In this post we will explore the high fat diet and how you can start testing if for yourself. We propose that rather than focusing on “reducing fat” and “cutting calories,” you should consider a focus on eating foods that promote stable blood sugar.
Healthy and stable blood sugar holds the key to weight loss, hormonal health, better sleep, stable energy, lower blood pressure and more. As it turns out, a diet that supports stable blood sugar tends be higher in healthy fat and lower in carbohydrates.
Heads Up Health gives you the tools to change your diet and track the results for yourself, regardless of which diet you are on. You can get started for free using the button below. Or read on to find out how you can transform your health through a high-fat diet and better blood sugar management.
High Fat Diets – Getting Started
Step 1: Re-program the way you think about weight loss
Making the switch from a low-fat diet to a high-fat diet may seem counterintuitive for many people. For decades we’ve been told to eat “low fat” and that in order to lose weight, we should cut back on calories.
As it turns out, the whole notion that dietary fat leads to high cholesterol and that high cholesterol causes heart disease was based on research that has now been disproved. We had it wrong. Rates of heart disease, obesity, cancer and diabetes have INCREASED as we’ve removed healthy fats from our diets and replaced them with calories from refined carbs, sugar, grains and processed foods.
When consumed, these processed foods (bread, cereal, pasta, fruit juice, grains, soda etc.) cause huge spikes in our blood sugar. When blood sugar spikes, the pancreas secretes insulin to help shuttle the circulating glucose into our fat cells. Insulin is a hormone that tells the body to store fat rather than to burn it as fuel.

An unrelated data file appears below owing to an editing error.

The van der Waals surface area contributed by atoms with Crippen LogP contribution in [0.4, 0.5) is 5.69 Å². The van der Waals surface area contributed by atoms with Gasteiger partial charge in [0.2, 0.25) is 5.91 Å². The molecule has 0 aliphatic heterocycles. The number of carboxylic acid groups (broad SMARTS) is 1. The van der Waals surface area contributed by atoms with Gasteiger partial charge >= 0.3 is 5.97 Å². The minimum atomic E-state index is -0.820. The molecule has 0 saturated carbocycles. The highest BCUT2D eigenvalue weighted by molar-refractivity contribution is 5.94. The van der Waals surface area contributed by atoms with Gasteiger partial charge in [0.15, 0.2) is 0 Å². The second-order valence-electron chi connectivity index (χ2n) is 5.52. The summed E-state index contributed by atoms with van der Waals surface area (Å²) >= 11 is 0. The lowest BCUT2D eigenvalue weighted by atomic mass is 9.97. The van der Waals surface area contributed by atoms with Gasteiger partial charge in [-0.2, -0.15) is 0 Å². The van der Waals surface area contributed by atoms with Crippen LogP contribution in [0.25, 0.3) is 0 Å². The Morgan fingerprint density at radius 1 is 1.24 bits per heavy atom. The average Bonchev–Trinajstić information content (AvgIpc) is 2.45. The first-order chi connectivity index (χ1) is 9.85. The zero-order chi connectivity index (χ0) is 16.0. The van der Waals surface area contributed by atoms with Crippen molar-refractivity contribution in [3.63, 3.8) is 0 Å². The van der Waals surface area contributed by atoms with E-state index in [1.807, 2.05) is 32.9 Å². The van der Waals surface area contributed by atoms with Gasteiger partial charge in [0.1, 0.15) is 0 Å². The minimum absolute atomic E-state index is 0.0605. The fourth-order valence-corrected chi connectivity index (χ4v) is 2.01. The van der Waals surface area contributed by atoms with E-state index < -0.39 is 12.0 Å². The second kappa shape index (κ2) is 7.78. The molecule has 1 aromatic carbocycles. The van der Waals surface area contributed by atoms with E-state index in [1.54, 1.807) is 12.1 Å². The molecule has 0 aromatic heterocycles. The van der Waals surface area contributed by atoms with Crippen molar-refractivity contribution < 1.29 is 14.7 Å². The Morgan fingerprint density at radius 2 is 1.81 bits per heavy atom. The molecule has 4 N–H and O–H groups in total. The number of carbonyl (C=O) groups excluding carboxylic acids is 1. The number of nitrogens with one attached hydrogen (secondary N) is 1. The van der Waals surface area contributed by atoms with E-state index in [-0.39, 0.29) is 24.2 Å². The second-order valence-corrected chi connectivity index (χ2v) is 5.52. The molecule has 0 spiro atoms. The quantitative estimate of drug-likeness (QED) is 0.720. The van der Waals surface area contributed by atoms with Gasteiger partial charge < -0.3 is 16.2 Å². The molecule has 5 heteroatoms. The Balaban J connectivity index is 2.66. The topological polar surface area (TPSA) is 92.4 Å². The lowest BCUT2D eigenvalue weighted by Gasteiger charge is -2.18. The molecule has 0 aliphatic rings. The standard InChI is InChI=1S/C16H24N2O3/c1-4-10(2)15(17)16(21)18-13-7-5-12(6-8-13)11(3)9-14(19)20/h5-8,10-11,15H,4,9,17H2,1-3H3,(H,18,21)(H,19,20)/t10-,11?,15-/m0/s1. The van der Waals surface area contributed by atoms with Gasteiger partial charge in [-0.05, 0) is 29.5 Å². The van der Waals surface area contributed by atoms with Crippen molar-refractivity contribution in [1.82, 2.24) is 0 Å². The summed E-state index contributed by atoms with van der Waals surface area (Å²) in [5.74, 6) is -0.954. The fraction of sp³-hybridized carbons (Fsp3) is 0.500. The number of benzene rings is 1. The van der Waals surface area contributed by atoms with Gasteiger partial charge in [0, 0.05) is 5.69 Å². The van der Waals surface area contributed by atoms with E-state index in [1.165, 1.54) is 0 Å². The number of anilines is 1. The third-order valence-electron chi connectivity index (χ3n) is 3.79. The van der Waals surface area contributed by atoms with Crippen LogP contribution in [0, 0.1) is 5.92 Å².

By switching to a diet that keeps blood sugar low, we reduce insulin secretion and reduce the amount of fat being stored by the body. Replace refined carbs, grains, sugars and processed foods with sources of healthy fats such as avocado, salmon, butter, olive and coconut oils, nuts, seeds, and grass-fed meats. We provide some recommended reading on finding an optimal diet in the appendix.
Key takeaway: Shift your thinking from “low fat” and “calorie restriction” to instead focus on “low blood sugar” and “minimizing insulin secretion”. You can eat healthy, high calorie, high fat meals that keeps you feeing full and keeps blood sugar low.
Key takeaway: Eating healthy fat does not make you fat. Food that jacks up your blood sugar makes you fat. Healthy fats provide a slow, stable calorie burn and do not spike blood sugar.
Step 2: Exercise
Diet alone is rarely enough to reach a state of optimal health. We still need to exercise. Our bodies have evolved to be physically active. Sweat is your friend! Develop an exercise plan that works for you. Ideally one that focuses on plenty of walking (10,000 steps per day), strength training 3 times per week and sessions of higher intensity cardio at a level that is safe for you.
Step 3: Measure-Measure-Measure
Don’t take our word on any of this stuff, try it yourself and collect the data!
3a. Measure your macronutrients: Download myFitnessPal and start logging everything you eat. myFitnessPal will show you exactly what percentage of your calories are coming from fat. vs. carbs. vs. protein (see image below). Slowly move your macronutrient breakdown to the point where you are getting 50-60% (or more) of your daily calories from healthy fats. Keep protein at about 20% and the remainder from complex carbohydrates (vegetables, sweet potato, yam).